Title
Stating mechanisms and refining criteria for ecologically successful river restoration: a comment on Palmer **et al.** (2005 ) Stating mechanisms and refining criteria for ecologically successful river restoration: a comment on Palmer **et al.** (2005 )
Author
Faculty/Department
Faculty of Sciences. Biology
Publication type
article
Publication
Oxford ,
Subject
Chemistry
Biology
Source (journal)
The journal of applied ecology / British Ecological Society. - Oxford, 1964, currens
Volume/pages
42(2005) :2 , p. 218-222
ISSN
0021-8901
1365-2664
ISI
000228396600003
Carrier
E
Target language
English (eng)
Full text (Publishers DOI)
Affiliation
University of Antwerp
Abstract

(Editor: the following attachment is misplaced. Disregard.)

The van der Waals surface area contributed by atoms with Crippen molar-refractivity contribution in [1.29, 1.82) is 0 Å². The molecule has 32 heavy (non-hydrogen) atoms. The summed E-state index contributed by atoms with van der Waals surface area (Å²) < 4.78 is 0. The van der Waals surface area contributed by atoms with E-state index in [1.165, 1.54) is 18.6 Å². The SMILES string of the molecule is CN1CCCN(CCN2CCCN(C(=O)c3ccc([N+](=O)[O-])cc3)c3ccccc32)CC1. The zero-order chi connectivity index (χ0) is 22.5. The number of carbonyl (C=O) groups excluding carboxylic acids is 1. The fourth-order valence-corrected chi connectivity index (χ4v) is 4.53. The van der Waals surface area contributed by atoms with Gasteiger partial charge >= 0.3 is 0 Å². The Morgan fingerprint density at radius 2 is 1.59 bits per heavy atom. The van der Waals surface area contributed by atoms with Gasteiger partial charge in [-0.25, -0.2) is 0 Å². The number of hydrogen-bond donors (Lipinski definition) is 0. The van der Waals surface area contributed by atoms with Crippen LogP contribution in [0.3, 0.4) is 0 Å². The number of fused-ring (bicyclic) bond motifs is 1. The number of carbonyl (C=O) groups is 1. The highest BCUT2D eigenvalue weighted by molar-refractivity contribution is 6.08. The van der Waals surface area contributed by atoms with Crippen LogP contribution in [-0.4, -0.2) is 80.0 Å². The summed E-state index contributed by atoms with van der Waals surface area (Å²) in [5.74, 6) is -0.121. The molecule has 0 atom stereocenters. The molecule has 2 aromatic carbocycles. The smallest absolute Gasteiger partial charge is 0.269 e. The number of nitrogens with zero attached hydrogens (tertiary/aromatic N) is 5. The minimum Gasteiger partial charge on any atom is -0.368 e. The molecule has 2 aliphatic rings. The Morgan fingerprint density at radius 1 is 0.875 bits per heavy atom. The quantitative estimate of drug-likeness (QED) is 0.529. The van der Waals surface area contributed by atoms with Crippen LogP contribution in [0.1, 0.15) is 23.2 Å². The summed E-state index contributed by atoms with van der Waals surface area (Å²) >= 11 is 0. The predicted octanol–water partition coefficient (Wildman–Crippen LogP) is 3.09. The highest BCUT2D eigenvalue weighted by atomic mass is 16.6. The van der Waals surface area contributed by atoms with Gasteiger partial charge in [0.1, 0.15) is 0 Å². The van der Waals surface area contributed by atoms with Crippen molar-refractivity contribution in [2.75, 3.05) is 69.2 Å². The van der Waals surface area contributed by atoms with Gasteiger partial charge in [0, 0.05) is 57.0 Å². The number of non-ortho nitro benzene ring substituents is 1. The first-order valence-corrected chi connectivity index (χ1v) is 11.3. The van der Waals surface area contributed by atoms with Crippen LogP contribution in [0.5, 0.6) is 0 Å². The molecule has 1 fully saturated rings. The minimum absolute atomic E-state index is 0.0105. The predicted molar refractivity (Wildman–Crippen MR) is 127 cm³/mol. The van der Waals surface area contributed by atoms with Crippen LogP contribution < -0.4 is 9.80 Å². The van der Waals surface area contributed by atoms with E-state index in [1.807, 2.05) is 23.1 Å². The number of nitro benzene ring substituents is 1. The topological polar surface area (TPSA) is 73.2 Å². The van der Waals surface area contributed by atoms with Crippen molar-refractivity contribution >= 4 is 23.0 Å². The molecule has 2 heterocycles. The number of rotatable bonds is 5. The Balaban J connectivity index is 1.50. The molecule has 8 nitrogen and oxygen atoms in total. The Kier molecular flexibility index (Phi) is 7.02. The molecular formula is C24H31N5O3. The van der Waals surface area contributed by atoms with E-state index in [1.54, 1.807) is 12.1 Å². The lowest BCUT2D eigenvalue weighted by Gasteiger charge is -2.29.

1. To encourage more project assessment and reporting of restoration outcomes, Palmer et al. (2005) propose five criteria for assessing the ecological success of river restoration. They also suggest that these criteria should help to clarify which activities should qualify for ecological restoration funding and facilitate consistency about what constitutes an ecologically successful restoration project. 2. We critique the five criteria and agree they all merit inclusion in an assessment of successful river restoration. However, the practical application of measuring self-sustainability (resilience) following restoration is potentially problematic and an explicit timeframe is needed to evaluate the results of the restoration. 3. A sixth criterion is proposed that encourages specific hypotheses and/or a conceptual model of the ecological mechanisms by which the proposed activities will achieve their target. This would enhance our understanding of the mechanisms at play for successful river restoration, and provide a more powerful deductive framework likely to lead to appropriate practices that can be applied across rivers. To explore the potential practical applicability of these six criteria, we applied them to a recently published example of river restoration to ascertain its ecological success. 4. Synthesis and applications. We agree with the criteria proposed by Palmer et al. (2005), although the problems of measuring resilience and defining a timeline for recovery should be addressed. We suggest strengthening the deductive framework of restoration projects by formulating some sort of conceptual model. This step could involve scientists, and be a useful way of involving science more explicitly in restoration activities. Agreed-upon criteria for successful restoration will greatly facilitate evaluation of river ecosystem recovery at the critical broader scales where our knowledge is still limited.
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